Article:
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2.
BMC Psychol ; 9(1): 5, 2021 Jan 06.
Artigo em Inglês | MEDLINE | ID: mdl-33407889

RESUMO

BACKGROUND: Workplace stress carries considerable costs for the employees' wellbeing and for the organization's performance. Recent studies demonstrate that perceptions of psychological contract breach are a source of stress for employees. That is, when employees notice that their employer does not fulfil certain obligations, they will perceive that certain resources are threatened or lost, which in turn translates into increased stress. In this study, we zoom in on how stress unfolds in the aftermath of breach, dependent on the organization's reaction to the breach. More specifically, we examined the influence of different types of social accounts (i.e., denial, apology, blaming and exonerating justification) on individuals' stress resolution process using physiological (i.e., heart rate) and psychological (self-report) data. METHOD: We used an experimental design in which we manipulated psychological contract breach and social account type. To test our hypotheses, we performed two sets of functional Principal Component Analyses: first to examine the effects of breach and second to examine the effects of social accounts. RESULTS: Our results indicate that breach elicits a physiological stress reaction, reflected in a short-lived increase in heart rate. However, no increase in the self-reported stress measure was found. Further, we did not find a significant effect of social accounts on the psychological and physiological recovery process. CONCLUSIONS: The current research allows us to demonstrate that psychological contract breach will trigger a short-lived increase in heart rate. Further research is needed to better understand unfolding trajectories of physiological reactions to contract breach and the effect of social accounts as organizational recovery efforts.


Assuntos
Contratos , Frequência Cardíaca/fisiologia , Responsabilidade Social , Estresse Fisiológico , Estresse Psicológico , Confiança , Comportamento Cooperativo , Emprego/psicologia , Humanos , Local de Trabalho/psicologia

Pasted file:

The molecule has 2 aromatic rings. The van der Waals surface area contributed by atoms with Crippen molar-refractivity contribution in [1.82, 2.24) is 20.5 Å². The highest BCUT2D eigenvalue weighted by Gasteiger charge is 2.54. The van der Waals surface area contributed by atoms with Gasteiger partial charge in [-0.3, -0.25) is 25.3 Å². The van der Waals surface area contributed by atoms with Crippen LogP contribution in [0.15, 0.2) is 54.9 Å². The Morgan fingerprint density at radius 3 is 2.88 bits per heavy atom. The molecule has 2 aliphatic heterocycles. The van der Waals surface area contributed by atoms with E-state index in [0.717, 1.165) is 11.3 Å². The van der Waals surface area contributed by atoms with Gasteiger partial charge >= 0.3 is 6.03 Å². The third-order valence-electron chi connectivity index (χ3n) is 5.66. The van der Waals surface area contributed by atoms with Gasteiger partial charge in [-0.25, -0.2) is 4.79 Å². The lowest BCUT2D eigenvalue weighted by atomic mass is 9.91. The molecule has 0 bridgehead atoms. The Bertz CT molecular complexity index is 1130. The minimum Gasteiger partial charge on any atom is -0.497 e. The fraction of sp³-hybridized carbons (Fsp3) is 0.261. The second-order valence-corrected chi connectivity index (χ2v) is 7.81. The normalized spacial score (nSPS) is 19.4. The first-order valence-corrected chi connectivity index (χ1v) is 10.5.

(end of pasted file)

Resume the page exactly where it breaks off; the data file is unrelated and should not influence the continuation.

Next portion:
3.
Proc Natl Acad Sci U S A ; 118(1)2021 01 05.
Artigo em Inglês | MEDLINE | ID: mdl-33443149

RESUMO

Effective states govern by some combination of enforcement and voluntary compliance. To contain the COVID-19 pandemic, a critical decision is the extent to which policy makers rely on voluntary as opposed to enforced compliance, and nations vary along this dimension. While enforcement may secure higher compliance, there is experimental and other evidence that it may also crowd out voluntary motivation. How does enforcement affect citizens' support for anti-COVID-19 policies? A survey conducted with 4,799 respondents toward the end of the first lockdown in Germany suggests that a substantial share of the population will support measures more under voluntary than under enforced implementation. Negative responses to enforcement-termed control aversion-vary across the nature of the policy intervention (e.g., they are rare for masks and frequent for vaccination and a cell-phone tracing app). Control aversion is less common among those with greater trust in the government and the information it provides, and among those who were brought up under the coercive regime of East Germany. Taking account of the likely effectiveness of enforcement and the extent to which near-universal compliance is crucial, the differing degrees of opposition to enforcement across policies suggest that for some anti-COVID-19 policies an enforced mandate would be unwise, while for others it would be essential. Similar reasoning may also be relevant for policies to address future pandemics and other societal challenges like climate change.


Assuntos
/psicologia , Aglomeração/psicologia , Política de Saúde , Adulto , Idoso , Feminino , Alemanha/epidemiologia , Governo , Humanos , Masculino , Pessoa de Meia-Idade , Pandemias , Política , Quarentena , Confiança , Adulto Jovem
4.
BMC Public Health ; 21(1): 89, 2021 01 07.
Artigo em Inglês | MEDLINE | ID: mdl-33413219

RESUMO